Stranger in a strange land is not so alone after all!

How sentimental we can get of the good old days where you could ring the bell of your neighbor for a cup of sugar or stop the policeman to ask how his family is doing. Actually, this is the marketed nostalgia many of us have grown up with; a world of yesteryear where what is now seen as impossible was once, possible and for all probably reasons, true and genuine. We yearn for a packaged past that has been sold to us. Today, we crave community and desperately glorify city youth intermingling and dependencies as a new “urban tribe” behavior– a reassembling of family affiliations and sentiments into a more channeled and contemporary neo-familial relationship based on raw and selfish need.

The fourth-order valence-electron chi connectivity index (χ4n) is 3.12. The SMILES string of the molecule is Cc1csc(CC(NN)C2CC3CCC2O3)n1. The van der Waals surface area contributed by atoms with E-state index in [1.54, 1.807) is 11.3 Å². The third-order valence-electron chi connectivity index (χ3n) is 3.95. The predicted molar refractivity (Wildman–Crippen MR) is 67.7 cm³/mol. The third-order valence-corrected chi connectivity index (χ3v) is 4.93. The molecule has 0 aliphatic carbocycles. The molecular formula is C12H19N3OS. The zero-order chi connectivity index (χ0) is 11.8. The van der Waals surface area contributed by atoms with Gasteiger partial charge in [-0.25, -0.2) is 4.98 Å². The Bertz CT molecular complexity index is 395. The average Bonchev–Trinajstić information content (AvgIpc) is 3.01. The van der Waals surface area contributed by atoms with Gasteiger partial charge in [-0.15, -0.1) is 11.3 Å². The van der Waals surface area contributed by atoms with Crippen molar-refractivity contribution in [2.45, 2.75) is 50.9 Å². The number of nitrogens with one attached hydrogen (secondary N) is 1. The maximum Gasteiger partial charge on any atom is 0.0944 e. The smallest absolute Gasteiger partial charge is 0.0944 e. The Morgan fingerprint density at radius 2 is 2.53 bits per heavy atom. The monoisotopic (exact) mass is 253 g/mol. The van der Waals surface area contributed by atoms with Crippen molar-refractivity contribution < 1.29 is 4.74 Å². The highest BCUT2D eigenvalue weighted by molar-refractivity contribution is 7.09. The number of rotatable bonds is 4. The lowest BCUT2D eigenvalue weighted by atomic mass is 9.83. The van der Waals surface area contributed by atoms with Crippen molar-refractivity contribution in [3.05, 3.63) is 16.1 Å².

Social networking sites resemble an online tribal dance. But the underling premise here is that these “old” community patterns have been reinvented on cyberspace. Yet, if you stop and think, perhaps you may struggle like myself to remember the warm sentiments and comfort of the strangers of the past; in fact, as far as I recall, we were warned against them and family served as stronger boundaries to surpass than they are now. What is also surprising to me is that strangers, professional strangers in my life who I’ve never met but have had a few exchanges through email and most importantly, who do not inhabit my quintessential cyber tribal grounds of LinkedIn and Facebook seem to, without much fuss, lend an enormous helping hand. They serve as letters of recommendation, as endorsements, as pillars of faith in my professional pursuits. I wonder how that has come to fruition? Is it perhaps our social status displayed and paraded online that comforts them into throwing their support in for good measure? Is it that cyberspace is now such familiar territory for certain professional groups, more “home” than office, allowing for family like behavior in professional settings? Or is it that one has become very savvy in personal branding, subtly reminding our professional strangers of our presence through blogs and other online thought-clutter, transforming 'us' the 'stranger,' into a familiar household name?


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